Zircon Hf Isotopes and the Continental Evolution of Dronning Maud Land, East Antacrtica
Geochemical studies of single mineral grains in rocks can be probed to reconstruct the history of our planet. The mineral zircon (ZrSiO4) is of unique importance in that respect because of its reliability as a geologic clock due to its strong persistence against weathering, transport and changes in temperature and pressure. Uranium-Lead (U-Pb) dating of zircon grains is, perhaps, the most frequently employed method of extracting time information on geologic processes that shaped the continental crust, and has been used to constrain the evolution of continents and mountain belts through time. In addition, the isotopic composition of the element Hafnium (Hf) in zircon is used to date when the continental crust was generated by extraction of magma from the underlying mantle. Melting of rocks in the mantle and deep in the continental crust are key processes in the evolution of the continents, and they are recorded in the Hf isotopic signatures of zircon. Although the analytical procedures for U-Pb dating and Hf isotope analyses of zircon are robust now, our understanding of zircon growth and its exchange of elements and isotopes with its surrounding rock or magma are still underdeveloped. The focus of the proposed study, therefore, is to unravel the evolution of zircon Hf isotopes in rocks that were formed deep in the Earth?s crust, and more specifically, to apply these isotopic methods to rocks collected in Dronning Maud Land (DML), East Antarctica.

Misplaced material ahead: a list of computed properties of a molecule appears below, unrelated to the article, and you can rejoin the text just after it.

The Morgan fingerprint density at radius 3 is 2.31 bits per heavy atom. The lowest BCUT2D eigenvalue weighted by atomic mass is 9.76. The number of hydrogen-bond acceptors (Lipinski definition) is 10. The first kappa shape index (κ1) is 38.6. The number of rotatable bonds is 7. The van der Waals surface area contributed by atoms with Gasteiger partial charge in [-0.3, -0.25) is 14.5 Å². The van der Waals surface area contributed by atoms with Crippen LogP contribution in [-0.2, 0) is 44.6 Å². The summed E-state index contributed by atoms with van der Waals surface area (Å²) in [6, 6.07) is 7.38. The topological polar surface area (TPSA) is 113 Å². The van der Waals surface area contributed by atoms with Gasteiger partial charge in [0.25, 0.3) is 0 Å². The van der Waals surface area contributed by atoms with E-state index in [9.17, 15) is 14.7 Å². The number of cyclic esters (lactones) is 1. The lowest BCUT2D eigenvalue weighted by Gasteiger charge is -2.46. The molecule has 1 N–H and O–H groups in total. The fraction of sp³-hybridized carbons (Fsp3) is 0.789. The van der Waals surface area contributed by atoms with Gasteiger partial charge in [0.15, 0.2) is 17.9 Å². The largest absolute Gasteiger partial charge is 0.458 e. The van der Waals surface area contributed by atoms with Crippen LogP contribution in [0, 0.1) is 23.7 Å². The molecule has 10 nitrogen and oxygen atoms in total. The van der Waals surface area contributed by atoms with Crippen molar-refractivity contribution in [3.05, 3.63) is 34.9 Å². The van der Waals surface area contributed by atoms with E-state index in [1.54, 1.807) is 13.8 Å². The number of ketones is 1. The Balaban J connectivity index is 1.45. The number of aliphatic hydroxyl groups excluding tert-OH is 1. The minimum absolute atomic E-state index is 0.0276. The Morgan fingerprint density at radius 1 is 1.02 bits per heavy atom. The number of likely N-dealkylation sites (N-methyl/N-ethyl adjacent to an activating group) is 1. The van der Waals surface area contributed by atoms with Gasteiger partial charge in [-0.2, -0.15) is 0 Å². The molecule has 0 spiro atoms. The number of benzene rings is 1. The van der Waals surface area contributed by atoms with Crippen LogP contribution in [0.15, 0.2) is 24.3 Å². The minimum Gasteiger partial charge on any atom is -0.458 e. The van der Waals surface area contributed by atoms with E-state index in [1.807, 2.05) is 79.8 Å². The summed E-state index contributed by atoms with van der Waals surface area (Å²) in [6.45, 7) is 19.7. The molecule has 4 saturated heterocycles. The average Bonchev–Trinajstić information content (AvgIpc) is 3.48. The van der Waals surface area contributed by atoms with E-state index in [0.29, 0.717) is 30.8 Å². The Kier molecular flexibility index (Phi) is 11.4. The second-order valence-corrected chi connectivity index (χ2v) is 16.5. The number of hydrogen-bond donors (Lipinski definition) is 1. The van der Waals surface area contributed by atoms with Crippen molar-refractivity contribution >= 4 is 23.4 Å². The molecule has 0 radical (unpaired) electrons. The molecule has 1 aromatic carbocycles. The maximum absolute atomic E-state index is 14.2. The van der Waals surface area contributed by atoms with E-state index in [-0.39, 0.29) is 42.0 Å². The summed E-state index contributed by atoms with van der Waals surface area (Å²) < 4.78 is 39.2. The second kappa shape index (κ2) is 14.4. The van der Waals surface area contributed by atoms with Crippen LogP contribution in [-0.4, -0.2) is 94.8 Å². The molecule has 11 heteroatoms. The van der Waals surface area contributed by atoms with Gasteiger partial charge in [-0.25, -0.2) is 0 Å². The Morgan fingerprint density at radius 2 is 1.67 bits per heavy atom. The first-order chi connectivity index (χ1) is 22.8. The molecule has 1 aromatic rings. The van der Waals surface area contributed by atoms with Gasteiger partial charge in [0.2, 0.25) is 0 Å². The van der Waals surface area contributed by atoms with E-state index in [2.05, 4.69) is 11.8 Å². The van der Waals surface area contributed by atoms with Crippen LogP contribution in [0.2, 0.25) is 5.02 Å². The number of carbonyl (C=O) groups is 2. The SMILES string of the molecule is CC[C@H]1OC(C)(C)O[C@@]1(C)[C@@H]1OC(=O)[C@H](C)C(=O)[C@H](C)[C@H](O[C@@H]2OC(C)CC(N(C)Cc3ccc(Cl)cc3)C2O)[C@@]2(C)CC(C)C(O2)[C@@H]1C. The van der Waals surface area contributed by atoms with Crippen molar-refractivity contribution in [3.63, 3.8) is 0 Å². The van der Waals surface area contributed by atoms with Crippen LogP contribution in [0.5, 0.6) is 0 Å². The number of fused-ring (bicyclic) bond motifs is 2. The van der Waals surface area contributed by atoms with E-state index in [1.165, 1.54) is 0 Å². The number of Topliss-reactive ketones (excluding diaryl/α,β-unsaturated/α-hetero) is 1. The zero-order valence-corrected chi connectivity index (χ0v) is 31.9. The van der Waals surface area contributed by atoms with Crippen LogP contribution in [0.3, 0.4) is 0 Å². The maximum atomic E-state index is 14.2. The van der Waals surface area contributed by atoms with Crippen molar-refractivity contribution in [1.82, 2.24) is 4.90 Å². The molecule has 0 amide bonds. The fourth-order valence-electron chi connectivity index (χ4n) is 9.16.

Dronning Maud Land (DML) occupied a central location during the formation of supercontinents ? large landmasses made up of all the continents that exist today - more than 500 million years ago. It is currently thought that supercontinents were formed and dismembered five or six times throughout Earth?s history. The area of DML is key for understanding the formation history of the last two supercontinents. The boundaries of continents that were merged to form those supercontinents are most likely hidden in DML. In this study, the isotopic composition of zircon grains recovered from DML rocks will be employed to identify these boundaries across an extensive section through the area. The rock samples were collected by the investigator during a two-month expedition to Antarctica in the austral summer of 2007?2008. The results of dating and isotope analyses of zircon of the different DML crustal domains will deliver significant insight into the regional geology of East Antarctica and its previous northern extension into Africa. This has significance for the reconstruction of the supercontinents and defining the continental boundaries in DML.
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